Antiretroviral combinations do not eliminate HIV entirelyBMJ 1997; 315 doi: https://doi.org/10.1136/bmj.315.7121.1485i (Published 06 December 1997) Cite this as: BMJ 1997;315:1485
Researchers in the United States have confirmed that, although combinations of potent antiretroviral drugs are effective in arresting replication of HIV, they fail to eliminate the virus entirely.
The drug combinations-typically a mixture of reverse transcriptase and protease inhibitors-act synergistically to disable the reproductive capacity of the virus and have helped to prolong the life of patients with AIDS. With HIV infection suppressed, patients' immune systems can combat opportunistic infections. The new studies show that even patients whose viral titres are suppressed to serologically undetectable levels harbour copies of HIV in quiescent immune cells.
Three teams, working independently but using similar research methods, reached the same conclusion-that CD4 memory cells can harbour latent but viable HIV and that these cells, when activated, can be induced to produce competent and infective viral copies (Science 1997:278;1291-4, 1295-300; Proceedings of the National Academy of Sciences 1997:94;13193-7). The study populations ranged from 6 to 22 patients.
Blood was harvested from patients who had been taking antiretroviral “triple” treatment for 30 months and whose viral loads were serologically undetectable. When this blood was mixed with undetected blood in culture and a T cell stimulant added, CD4 memory cells harbouring latent HIV could activate the virus, which then entered HIV naive cells, propagating the infection.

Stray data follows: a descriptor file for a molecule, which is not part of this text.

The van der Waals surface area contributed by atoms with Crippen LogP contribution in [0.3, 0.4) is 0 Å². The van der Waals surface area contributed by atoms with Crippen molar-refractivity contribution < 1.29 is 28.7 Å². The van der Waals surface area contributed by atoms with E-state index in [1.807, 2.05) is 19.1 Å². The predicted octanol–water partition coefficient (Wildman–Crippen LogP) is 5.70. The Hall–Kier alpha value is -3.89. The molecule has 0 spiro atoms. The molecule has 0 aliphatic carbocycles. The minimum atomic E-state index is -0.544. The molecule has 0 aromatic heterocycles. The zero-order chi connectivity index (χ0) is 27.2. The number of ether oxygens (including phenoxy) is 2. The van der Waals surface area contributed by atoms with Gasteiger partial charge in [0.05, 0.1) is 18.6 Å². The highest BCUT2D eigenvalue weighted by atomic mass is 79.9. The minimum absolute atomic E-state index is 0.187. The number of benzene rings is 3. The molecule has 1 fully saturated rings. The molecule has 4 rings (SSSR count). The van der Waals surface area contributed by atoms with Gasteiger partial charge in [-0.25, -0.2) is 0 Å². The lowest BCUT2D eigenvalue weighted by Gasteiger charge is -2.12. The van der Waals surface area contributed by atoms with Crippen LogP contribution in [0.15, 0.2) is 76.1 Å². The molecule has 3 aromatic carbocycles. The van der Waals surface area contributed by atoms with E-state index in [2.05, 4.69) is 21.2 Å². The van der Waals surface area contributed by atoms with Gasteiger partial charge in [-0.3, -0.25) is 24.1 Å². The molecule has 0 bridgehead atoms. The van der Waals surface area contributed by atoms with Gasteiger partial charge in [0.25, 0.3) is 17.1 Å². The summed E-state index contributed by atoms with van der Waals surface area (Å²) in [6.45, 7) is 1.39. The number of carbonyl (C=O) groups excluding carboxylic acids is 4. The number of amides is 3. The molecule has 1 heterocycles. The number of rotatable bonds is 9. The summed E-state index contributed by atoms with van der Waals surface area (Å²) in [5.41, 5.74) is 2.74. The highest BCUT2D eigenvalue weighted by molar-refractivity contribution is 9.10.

Since the latent HIV is in a non-replicative state, it is not susceptible to antiretrovirals and cannot develop resistance to them. Dr David Ho of the Aaron Diamond Research Center in New York said: “This shows that the drugs are really quite good and are doing what they are supposed to do. It should be a motivation for patients to carry on and adhere closely to their regimen.”
However, although drug resistance in the study groups was negligible, such resistance may not be reflected in the general population: compliance may be a problem as the drugs must be taken regularly, according to a strict regimen, and many have unpleasant side effects. Moreover, the drugs are expensive-$15000 (£9400) a year.